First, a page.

Patient engagement is in search of a definition


Ask anyone connected with health care these days to provide a definition for patient engagement and you will likely receive as many answers as there are agendas surrounding the discipline.

While patient engagement has evolved as a critical strategy in support of the ultimate goal of creating improved health for a total population, you would think that a mandate for a unified definition would be embraced by all involved. Yet it is not.

Not unlike the lack of interoperability guidelines established for HITECH — six years and 29 billion dollars ago — patient engagement sits at a tipping point of being the next commercially controlled and competitively dysfunctional process in a health care system where patients, providers, and payers cannot afford another misstep.

Our health care system cannot afford another process that allows competing commercial interests to derail and hold hostage physicians and patients in the delivery of affordable patient care designed to improve outcomes, enhance patient experiences and reduce costs.

A key point to note is that patient engagement is a strategy, not a tactic. Whereas, there are many tactical components to patient engagement, it is and of itself a strategy.

In a recent article, Ian Worden made the following astute observation: “One significant challenge with improving patient engagement lies in the lack of a standard and correct definition for the term ‘patient engagement.’  How do you go about improving patient engagement if you cannot effectively articulate what patient engagement means?”

The current lack of a unified definition for patient engagement has already created significant confusion and dysfunctional initiatives due to the fact that a myriad of definitions referenced place a disproportionate degree of responsibility on the patient, while being tactical in their execution.  This might help set a lucrative target for a commercially based agenda, but it does little to add clarity and direction for the strategic goals of patient engagement’s intended purpose. The health care industry already has an overabundance of examples where the pursuit of market share has threatened patient care.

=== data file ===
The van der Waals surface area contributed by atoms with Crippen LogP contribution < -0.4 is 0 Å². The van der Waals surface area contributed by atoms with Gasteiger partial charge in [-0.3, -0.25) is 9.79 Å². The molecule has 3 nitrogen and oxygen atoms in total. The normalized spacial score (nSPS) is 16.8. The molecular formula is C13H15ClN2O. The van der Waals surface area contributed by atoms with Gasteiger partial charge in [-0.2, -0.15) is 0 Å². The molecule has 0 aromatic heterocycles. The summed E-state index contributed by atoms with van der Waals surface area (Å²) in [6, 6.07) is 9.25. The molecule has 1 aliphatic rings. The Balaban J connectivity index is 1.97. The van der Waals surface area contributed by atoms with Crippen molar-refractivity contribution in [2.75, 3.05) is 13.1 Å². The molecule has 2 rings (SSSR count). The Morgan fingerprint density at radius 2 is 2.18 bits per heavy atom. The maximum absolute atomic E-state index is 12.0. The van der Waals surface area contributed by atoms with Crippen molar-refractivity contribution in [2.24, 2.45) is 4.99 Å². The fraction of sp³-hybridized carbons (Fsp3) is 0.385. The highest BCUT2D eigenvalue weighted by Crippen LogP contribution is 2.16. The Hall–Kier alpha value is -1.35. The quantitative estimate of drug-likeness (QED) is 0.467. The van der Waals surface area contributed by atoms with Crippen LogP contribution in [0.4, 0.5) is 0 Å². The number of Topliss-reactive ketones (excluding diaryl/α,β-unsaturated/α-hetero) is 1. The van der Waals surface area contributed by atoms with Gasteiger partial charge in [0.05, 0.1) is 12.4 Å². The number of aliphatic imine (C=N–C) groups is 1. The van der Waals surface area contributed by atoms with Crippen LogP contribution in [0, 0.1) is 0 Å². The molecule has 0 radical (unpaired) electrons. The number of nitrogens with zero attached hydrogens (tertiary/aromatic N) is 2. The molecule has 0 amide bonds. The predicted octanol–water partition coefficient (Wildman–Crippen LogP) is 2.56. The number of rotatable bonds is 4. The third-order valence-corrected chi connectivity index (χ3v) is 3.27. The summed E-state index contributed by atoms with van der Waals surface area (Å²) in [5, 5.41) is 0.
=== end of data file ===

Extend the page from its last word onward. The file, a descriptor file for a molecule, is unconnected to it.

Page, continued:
Although, highly supported by technology and its significant innovative leadership contributions, patient engagement is not an IT, HIT, regulatory, or vendor-driven initiative, but rather it is a patient-facing, patient driven strategy. It is misplaced, in my opinion, that the technology sector attempt to drive the strategic component of this critically important clinician and patient-centric agenda.

For a better part of the past twelve months, I have had the privilege of participating on the task force of a major national organization’s study of the patient engagement issue. I found it troubling when I learned that we were not operating under a defined definition for the subject of our task.

In an attempt to provide positive input, I submitted the following definition for consideration and further discussion: Patient participation at every touch point in the health care delivery process.

Following my input, I learned that some involved with the process commonly reference a definition prepared by the Center for Advancing Health that defines patient engagement as: “Actions individuals must take to obtain the greatest benefit from the health care services available to them.”

Not unlike other informal definitions that exist for patient engagement, I am concerned by what I believe to be an unrealistic and inappropriate level of responsibility such a definition places on the patient. Without question, the patient must be an active participant in every step of the patient engagement process, but certainly the patient should not be expected to serve as the initiating lead in that process?

Unfortunately, I fear that patient engagement, as a discipline, will be unable to achieve a level of credible impact equal to its significant potential without a universally adopted definition firmly in place.

The definition need not require pages of text to explain its purpose or meaning. The definition need only be succinct in its presentation, clear in its understanding and universally achievable in its expectations.

Richard Upton is president, UPTONGROUP.

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